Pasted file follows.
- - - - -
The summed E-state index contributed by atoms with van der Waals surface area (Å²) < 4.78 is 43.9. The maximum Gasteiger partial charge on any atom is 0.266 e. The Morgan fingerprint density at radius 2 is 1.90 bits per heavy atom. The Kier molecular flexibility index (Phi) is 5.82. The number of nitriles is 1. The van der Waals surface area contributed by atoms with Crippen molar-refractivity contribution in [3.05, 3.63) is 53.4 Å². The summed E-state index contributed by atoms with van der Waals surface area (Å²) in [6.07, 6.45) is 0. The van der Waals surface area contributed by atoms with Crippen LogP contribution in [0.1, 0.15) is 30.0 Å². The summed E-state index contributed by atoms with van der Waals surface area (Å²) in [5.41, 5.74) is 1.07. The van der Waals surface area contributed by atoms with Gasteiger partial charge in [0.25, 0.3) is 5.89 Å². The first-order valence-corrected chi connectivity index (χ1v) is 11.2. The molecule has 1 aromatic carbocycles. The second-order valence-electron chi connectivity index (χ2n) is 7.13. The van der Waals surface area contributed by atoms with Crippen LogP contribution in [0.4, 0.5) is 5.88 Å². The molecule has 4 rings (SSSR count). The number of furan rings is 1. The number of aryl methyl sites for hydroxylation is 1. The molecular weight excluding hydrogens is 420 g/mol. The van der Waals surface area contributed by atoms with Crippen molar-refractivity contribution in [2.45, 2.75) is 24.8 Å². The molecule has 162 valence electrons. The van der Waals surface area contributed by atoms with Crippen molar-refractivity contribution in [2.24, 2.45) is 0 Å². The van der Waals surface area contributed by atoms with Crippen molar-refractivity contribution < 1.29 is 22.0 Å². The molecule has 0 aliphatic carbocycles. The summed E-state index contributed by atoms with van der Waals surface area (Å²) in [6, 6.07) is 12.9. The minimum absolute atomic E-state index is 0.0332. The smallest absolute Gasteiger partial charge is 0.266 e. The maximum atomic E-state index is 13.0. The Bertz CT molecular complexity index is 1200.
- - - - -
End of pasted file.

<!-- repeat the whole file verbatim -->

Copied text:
The summed E-state index contributed by atoms with van der Waals surface area (Å²) < 4.78 is 43.9. The maximum Gasteiger partial charge on any atom is 0.266 e. The Morgan fingerprint density at radius 2 is 1.90 bits per heavy atom. The Kier molecular flexibility index (Phi) is 5.82. The number of nitriles is 1. The van der Waals surface area contributed by atoms with Crippen molar-refractivity contribution in [3.05, 3.63) is 53.4 Å². The summed E-state index contributed by atoms with van der Waals surface area (Å²) in [6.07, 6.45) is 0. The van der Waals surface area contributed by atoms with Crippen LogP contribution in [0.1, 0.15) is 30.0 Å². The summed E-state index contributed by atoms with van der Waals surface area (Å²) in [5.41, 5.74) is 1.07. The van der Waals surface area contributed by atoms with Gasteiger partial charge in [0.25, 0.3) is 5.89 Å². The first-order valence-corrected chi connectivity index (χ1v) is 11.2. The molecule has 1 aromatic carbocycles. The second-order valence-electron chi connectivity index (χ2n) is 7.13. The van der Waals surface area contributed by atoms with Crippen LogP contribution in [0.4, 0.5) is 5.88 Å². The molecule has 4 rings (SSSR count). The number of furan rings is 1. The number of aryl methyl sites for hydroxylation is 1. The molecular weight excluding hydrogens is 420 g/mol. The van der Waals surface area contributed by atoms with Crippen molar-refractivity contribution in [2.45, 2.75) is 24.8 Å². The molecule has 162 valence electrons. The van der Waals surface area contributed by atoms with Crippen molar-refractivity contribution in [2.24, 2.45) is 0 Å². The van der Waals surface area contributed by atoms with Crippen molar-refractivity contribution < 1.29 is 22.0 Å². The molecule has 0 aliphatic carbocycles. The summed E-state index contributed by atoms with van der Waals surface area (Å²) in [6, 6.07) is 12.9. The minimum absolute atomic E-state index is 0.0332. The smallest absolute Gasteiger partial charge is 0.266 e. The maximum atomic E-state index is 13.0. The Bertz CT molecular complexity index is 1200.